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VILNIUS, October 13 (Itar-Tass) —— Lithuania declared a ban on canvassing before the first round of the parliamentary elections due on October 14. “For 30 hours before the voting the election campaign is to be halted fully under the election law,” a source in the Central Elections Commission of the republic told Itar-Tass.
The ban took effect at 01:00 local time (02:00 Moscow time) on Saturday.
The so-called day of silence, though it is more than 24 hours, is declared so that before the voting day the voters can think over everything that they heard and saw during the election debates and decide for what political forces they will vote.
According to the Central Elections Commission, 2.579 million people are entitled to vote in the republic. This number of voters is 116,600 people fewer than in the previous election campaign in 2008. The negative demographic situation and the economic migration to the Western countries affected the number of voters.
The Seimas, Lithuania’s one-house parliament, consists of 141 deputies, who are elected in a general secret vote. A candidate can be a Lithuanian citizen aged over 25 years permanently living in the republic. A record number of 2,000 candidates are running in the parliamentary elections compared with 1,500 candidates at the previous elections.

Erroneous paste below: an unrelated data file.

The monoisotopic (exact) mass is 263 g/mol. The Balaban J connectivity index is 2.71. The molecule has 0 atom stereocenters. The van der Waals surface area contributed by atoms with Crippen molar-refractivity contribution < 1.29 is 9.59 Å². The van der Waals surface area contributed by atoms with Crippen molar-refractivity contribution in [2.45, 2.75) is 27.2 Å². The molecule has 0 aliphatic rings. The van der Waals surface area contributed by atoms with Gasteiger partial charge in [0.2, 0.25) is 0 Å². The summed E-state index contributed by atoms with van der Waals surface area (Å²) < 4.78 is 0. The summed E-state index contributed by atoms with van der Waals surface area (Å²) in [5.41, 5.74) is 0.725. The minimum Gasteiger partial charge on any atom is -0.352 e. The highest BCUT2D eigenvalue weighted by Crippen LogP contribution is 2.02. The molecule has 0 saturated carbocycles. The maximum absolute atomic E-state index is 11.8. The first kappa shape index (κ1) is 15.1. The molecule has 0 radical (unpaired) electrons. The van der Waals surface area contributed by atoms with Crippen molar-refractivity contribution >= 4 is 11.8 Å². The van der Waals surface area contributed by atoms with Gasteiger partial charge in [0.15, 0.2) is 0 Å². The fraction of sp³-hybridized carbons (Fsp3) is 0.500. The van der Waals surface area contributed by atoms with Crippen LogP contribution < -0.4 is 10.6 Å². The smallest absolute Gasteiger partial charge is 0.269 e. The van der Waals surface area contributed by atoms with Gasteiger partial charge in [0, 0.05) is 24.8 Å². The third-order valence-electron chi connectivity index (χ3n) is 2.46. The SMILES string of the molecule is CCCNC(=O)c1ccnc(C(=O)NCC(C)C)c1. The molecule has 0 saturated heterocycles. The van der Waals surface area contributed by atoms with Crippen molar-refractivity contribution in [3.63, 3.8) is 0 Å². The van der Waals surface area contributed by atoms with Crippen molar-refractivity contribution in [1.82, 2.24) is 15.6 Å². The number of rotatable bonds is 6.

The elections will be found valid, if the turnout makes 25%.
A referendum over the expediency to build a Visaginas nuclear power plant will be held simultaneously with the parliamentary elections. According to the preliminary estimates of the experts, the chances that the referendum will be found valid are small, because a 50% turnout is needed. In 2004 the turnout reached 46% and 48% in 2008. The progress of the early voting on Wednesday and Thursday do not favour any pessimistic forecasts. The turnout was twice higher than during the early voting four years ago.
The Lithuanian population is not unanimous in the position on the nuclear power plant. The construction project of the nuclear power plant is estimated at five billion euros and is considered costly. The referendum is advisory, its results will not have a compulsory effect, but the position of people will be an important argument in the debates about the future of nuclear power in Lithuania.